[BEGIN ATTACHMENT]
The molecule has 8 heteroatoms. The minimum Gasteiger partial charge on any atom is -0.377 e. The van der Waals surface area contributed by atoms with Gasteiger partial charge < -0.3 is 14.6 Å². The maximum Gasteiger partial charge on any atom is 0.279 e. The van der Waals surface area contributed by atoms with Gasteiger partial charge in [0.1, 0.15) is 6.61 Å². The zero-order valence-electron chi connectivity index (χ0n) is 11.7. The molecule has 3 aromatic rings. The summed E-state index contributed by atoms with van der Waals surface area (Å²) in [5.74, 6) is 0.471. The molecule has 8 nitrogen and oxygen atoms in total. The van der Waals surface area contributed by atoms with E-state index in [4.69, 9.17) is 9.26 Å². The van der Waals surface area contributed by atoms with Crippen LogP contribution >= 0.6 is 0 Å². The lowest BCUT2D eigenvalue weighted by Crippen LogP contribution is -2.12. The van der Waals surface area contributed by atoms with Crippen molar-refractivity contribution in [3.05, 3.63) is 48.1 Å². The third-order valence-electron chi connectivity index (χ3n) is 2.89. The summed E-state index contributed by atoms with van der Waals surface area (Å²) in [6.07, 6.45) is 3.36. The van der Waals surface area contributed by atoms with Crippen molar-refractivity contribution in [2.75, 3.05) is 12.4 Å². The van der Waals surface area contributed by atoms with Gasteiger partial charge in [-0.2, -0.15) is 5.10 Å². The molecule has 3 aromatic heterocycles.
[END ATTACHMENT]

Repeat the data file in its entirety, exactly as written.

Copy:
The molecule has 8 heteroatoms. The minimum Gasteiger partial charge on any atom is -0.377 e. The van der Waals surface area contributed by atoms with Gasteiger partial charge < -0.3 is 14.6 Å². The maximum Gasteiger partial charge on any atom is 0.279 e. The van der Waals surface area contributed by atoms with Gasteiger partial charge in [0.1, 0.15) is 6.61 Å². The zero-order valence-electron chi connectivity index (χ0n) is 11.7. The molecule has 3 aromatic rings. The summed E-state index contributed by atoms with van der Waals surface area (Å²) in [5.74, 6) is 0.471. The molecule has 8 nitrogen and oxygen atoms in total. The van der Waals surface area contributed by atoms with E-state index in [4.69, 9.17) is 9.26 Å². The van der Waals surface area contributed by atoms with Crippen LogP contribution >= 0.6 is 0 Å². The lowest BCUT2D eigenvalue weighted by Crippen LogP contribution is -2.12. The van der Waals surface area contributed by atoms with Crippen molar-refractivity contribution in [3.05, 3.63) is 48.1 Å². The third-order valence-electron chi connectivity index (χ3n) is 2.89. The summed E-state index contributed by atoms with van der Waals surface area (Å²) in [6.07, 6.45) is 3.36. The van der Waals surface area contributed by atoms with Crippen molar-refractivity contribution in [2.75, 3.05) is 12.4 Å². The van der Waals surface area contributed by atoms with Gasteiger partial charge in [-0.2, -0.15) is 5.10 Å². The molecule has 3 aromatic heterocycles.